Back to the sermon. Phil Atkinson begins with (hooray!) an examination of philoxenia, the Greek word that means love of strangers and which is the standard word for hospitality (often translated entertain in the AV) in the New Testament. It is the exact opposite of xenophobia the fear of strangers/foreigners. This is  good place to start for us at the moment, given the debate here about the relatively small numbers of people who are coming to the UK as refugees in need of our hospitality.

The New Testament call to hospitality revolves around the idea that we imitate God’s hospitality. If we are challenged by the breadth of hospitality shown in Middle Eastern cultures, for instance, it is worth pondering the extent to which their kindness is rooted in a very ancient cultural imperative of hospitality shown to the stranger because this is what God was like. The roots of our hospitality are thus related to that which God showed us, whether as ancient Israelites:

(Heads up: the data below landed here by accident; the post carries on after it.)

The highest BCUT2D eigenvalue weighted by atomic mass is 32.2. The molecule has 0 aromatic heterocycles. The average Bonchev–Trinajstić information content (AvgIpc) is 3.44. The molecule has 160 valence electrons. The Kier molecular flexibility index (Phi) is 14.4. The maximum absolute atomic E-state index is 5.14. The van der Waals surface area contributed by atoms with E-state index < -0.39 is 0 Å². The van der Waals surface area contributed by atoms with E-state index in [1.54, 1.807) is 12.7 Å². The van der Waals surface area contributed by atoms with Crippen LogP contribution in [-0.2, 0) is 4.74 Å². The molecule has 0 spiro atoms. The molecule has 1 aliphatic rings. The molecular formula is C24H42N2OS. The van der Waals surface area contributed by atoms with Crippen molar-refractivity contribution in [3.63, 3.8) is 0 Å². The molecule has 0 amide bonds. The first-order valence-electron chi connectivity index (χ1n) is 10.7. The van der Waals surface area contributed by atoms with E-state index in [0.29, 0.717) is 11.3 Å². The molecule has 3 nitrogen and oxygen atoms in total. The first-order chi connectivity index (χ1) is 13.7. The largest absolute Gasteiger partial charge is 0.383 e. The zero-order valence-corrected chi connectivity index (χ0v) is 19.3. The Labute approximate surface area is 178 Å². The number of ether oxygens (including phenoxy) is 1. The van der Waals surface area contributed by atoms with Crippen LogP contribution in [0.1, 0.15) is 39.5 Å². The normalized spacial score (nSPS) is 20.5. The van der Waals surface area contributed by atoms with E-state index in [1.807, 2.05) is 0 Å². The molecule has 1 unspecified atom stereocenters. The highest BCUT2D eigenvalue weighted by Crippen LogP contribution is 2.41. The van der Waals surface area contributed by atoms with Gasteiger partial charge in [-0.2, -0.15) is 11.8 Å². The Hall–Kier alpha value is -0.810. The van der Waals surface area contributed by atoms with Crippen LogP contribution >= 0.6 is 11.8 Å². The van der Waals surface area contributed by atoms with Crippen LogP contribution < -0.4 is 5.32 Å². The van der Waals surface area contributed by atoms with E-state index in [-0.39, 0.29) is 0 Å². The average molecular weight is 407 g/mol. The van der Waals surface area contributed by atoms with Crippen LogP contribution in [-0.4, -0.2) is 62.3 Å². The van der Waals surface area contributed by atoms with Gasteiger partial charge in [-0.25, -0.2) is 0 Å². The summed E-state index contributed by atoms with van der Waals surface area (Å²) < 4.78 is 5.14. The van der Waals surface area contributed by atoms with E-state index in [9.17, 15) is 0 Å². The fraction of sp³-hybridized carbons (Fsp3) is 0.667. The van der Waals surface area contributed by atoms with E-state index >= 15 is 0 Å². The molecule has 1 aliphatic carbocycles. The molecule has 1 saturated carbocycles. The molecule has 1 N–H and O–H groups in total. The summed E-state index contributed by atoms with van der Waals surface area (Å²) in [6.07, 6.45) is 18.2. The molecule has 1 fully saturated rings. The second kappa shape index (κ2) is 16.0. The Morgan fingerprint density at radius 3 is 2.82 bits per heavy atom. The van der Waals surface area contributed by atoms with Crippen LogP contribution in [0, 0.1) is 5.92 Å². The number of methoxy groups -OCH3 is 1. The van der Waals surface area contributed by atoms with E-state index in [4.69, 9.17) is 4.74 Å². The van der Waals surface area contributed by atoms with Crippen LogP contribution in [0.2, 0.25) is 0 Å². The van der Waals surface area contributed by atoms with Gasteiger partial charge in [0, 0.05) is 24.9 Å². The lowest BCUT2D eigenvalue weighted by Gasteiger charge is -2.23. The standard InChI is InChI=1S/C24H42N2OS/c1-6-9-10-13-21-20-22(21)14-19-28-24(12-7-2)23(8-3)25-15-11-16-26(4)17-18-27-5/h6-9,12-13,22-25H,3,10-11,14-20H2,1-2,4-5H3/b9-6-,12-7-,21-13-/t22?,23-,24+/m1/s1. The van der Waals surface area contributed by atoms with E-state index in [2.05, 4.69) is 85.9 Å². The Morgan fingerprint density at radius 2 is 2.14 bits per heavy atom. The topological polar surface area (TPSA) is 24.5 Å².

To the Lord your God belong the heavens, even the highest heavens, the earth and everything in it. Yet the Lord set his affection on your ancestors and loved them, and he chose you, their descendants, above all the nations—as it is today. Circumcise your hearts, therefore, and do not be stiff-necked any longer. For the Lord your God is God of gods and Lord of lords, the great God, mighty and awesome, who shows no partiality and accepts no bribes.He defends the cause of the fatherless and the widow, and loves the foreigner residing among you, giving them food and clothing. And you are to love those who are foreigners, for you yourselves were foreigners in Egypt. (Deut. 10: 14-19)

or as those in the early Christian community